A Turkish lawyer representing wealthy gold trader Reza Zarrab allegedly paid bribes to a guard at a New York City jail where Zarrab was being held on charges of conspiring to help Iran evade U.S. sanctions, according to court papers and another of Zarrab's lawyer.
The bribe allegations were detailed in a criminal complaint filed on Thursday against the guard, Victor Casado, who had worked at the Metropolitan Correctional Center in Manhattan since 2012. A lawyer for Casado did not immediately respond to a request for comment.
Benjamin Brafman, a U.S. lawyer for Zarrab, confirmed in an email that the unidentified lawyer was Turkish and had been assisting Zarrab in jail, and that "none of his U.S. attorneys were involved or even aware" of their transaction.
Zarrab, 34, was arrested on March 16, 2016, before, in October 2017, turning state evidence and testifying against the former deputy CEO of Turkey's state-run lender Halkbank, Mehmet Hakan Atilla, who was arrested in March last year while on a business trip in the U.S.
Zarrab has accepted all the U.S. charges against him, including the violation of now-lifted U.S. sanctions against Iran, money laundering and other charges and agreed to cooperate as a witness against Atilla.
Atilla, 47, who was arrested while in the U.S. in March 2017, pled not guilty to the charges that accused him of conspiring with Zarrab.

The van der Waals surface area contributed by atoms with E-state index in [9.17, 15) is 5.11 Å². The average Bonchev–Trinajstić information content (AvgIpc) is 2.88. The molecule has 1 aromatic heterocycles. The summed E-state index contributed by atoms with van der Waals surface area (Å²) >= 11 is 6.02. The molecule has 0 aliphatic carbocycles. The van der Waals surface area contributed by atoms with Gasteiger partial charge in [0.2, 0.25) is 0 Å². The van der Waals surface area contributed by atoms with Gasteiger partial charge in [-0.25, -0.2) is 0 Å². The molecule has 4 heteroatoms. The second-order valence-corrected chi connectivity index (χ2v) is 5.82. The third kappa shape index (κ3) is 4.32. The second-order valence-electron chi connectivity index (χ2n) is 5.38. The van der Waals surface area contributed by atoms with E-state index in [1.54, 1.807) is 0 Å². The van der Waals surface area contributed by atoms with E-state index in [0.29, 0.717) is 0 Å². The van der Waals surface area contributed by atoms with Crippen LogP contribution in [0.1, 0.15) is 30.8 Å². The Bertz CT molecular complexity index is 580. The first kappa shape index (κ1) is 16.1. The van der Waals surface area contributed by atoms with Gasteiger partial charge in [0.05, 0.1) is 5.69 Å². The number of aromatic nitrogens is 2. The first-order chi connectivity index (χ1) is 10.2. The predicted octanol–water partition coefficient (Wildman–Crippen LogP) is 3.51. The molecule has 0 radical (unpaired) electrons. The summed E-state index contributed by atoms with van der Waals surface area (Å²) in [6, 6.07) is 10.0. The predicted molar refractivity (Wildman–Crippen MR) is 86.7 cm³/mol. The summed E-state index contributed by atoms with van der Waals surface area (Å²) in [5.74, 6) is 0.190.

Federal prosecutors accused Casado of accepting between $45,000 and $50,000 in bribes from "Inmate-1," typically through the unidentified lawyer.
In exchange, Casado would smuggle contraband, including alcohol and cellphones, as well as food, Vitamin C and over-the-counter pain medication into the jail for Inmate-1, prosecutors said.
While Inmate-1 was not identified by name, court papers said he has pleaded guilty to conspiring to violate U.S. sanctions against Iran and money laundering, matching Zarrab's plea, and to bribery in connection with his dealings with Casado.
Inmate-1 gave prosecutors information in the hope of obtaining leniency at sentencing, the papers showed.
Casado, 35, of the Bronx, was charged with five criminal counts, including bribery and fraud. He faces up to 20 years in prison on the most serious charges.
Turkey argues that the case has been turned into a political motion against Ankara. President Recep Tayyip Erdoğan on Sept. 8 slammed the U.S. administration in response to charges that were filed against Turkey's former economy minister who is accused of violating U.S. sanctions on Iran, calling the decision a political step taken against the Turkish state.
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